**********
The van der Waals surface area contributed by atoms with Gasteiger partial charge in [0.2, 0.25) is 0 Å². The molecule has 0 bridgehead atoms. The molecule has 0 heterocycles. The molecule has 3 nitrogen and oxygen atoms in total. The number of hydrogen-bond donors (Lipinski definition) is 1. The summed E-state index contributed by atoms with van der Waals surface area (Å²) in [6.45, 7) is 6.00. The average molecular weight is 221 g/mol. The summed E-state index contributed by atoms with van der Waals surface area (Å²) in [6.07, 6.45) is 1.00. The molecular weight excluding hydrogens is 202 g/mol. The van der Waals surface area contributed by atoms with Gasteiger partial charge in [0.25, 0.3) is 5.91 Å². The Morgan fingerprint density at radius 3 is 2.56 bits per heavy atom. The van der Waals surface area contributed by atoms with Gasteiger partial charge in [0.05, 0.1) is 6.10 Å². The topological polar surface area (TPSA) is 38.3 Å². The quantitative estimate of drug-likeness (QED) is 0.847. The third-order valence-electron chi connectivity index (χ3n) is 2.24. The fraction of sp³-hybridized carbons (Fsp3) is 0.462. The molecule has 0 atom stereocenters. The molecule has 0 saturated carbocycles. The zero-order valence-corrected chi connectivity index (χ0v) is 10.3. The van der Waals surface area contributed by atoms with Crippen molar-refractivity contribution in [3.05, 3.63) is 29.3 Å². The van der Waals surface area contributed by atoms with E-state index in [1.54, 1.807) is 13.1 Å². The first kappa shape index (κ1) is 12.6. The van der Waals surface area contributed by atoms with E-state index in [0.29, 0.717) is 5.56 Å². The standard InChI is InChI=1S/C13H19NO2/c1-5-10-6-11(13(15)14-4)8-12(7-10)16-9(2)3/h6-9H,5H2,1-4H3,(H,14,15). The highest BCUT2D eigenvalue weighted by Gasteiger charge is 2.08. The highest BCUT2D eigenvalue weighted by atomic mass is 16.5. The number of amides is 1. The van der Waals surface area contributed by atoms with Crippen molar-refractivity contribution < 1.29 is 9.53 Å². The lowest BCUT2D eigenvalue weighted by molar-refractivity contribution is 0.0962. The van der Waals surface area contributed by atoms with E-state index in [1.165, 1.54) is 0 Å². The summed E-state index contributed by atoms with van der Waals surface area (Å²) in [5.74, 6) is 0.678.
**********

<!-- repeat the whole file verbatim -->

The van der Waals surface area contributed by atoms with Gasteiger partial charge in [0.2, 0.25) is 0 Å². The molecule has 0 bridgehead atoms. The molecule has 0 heterocycles. The molecule has 3 nitrogen and oxygen atoms in total. The number of hydrogen-bond donors (Lipinski definition) is 1. The summed E-state index contributed by atoms with van der Waals surface area (Å²) in [6.45, 7) is 6.00. The average molecular weight is 221 g/mol. The summed E-state index contributed by atoms with van der Waals surface area (Å²) in [6.07, 6.45) is 1.00. The molecular weight excluding hydrogens is 202 g/mol. The van der Waals surface area contributed by atoms with Gasteiger partial charge in [0.25, 0.3) is 5.91 Å². The Morgan fingerprint density at radius 3 is 2.56 bits per heavy atom. The van der Waals surface area contributed by atoms with Gasteiger partial charge in [0.05, 0.1) is 6.10 Å². The topological polar surface area (TPSA) is 38.3 Å². The quantitative estimate of drug-likeness (QED) is 0.847. The third-order valence-electron chi connectivity index (χ3n) is 2.24. The fraction of sp³-hybridized carbons (Fsp3) is 0.462. The molecule has 0 atom stereocenters. The molecule has 0 saturated carbocycles. The zero-order valence-corrected chi connectivity index (χ0v) is 10.3. The van der Waals surface area contributed by atoms with Crippen molar-refractivity contribution in [3.05, 3.63) is 29.3 Å². The van der Waals surface area contributed by atoms with E-state index in [1.54, 1.807) is 13.1 Å². The first kappa shape index (κ1) is 12.6. The van der Waals surface area contributed by atoms with E-state index in [0.29, 0.717) is 5.56 Å². The standard InChI is InChI=1S/C13H19NO2/c1-5-10-6-11(13(15)14-4)8-12(7-10)16-9(2)3/h6-9H,5H2,1-4H3,(H,14,15). The highest BCUT2D eigenvalue weighted by Gasteiger charge is 2.08. The highest BCUT2D eigenvalue weighted by atomic mass is 16.5. The number of amides is 1. The van der Waals surface area contributed by atoms with Crippen molar-refractivity contribution < 1.29 is 9.53 Å². The lowest BCUT2D eigenvalue weighted by molar-refractivity contribution is 0.0962. The van der Waals surface area contributed by atoms with E-state index in [1.165, 1.54) is 0 Å². The summed E-state index contributed by atoms with van der Waals surface area (Å²) in [5.74, 6) is 0.678.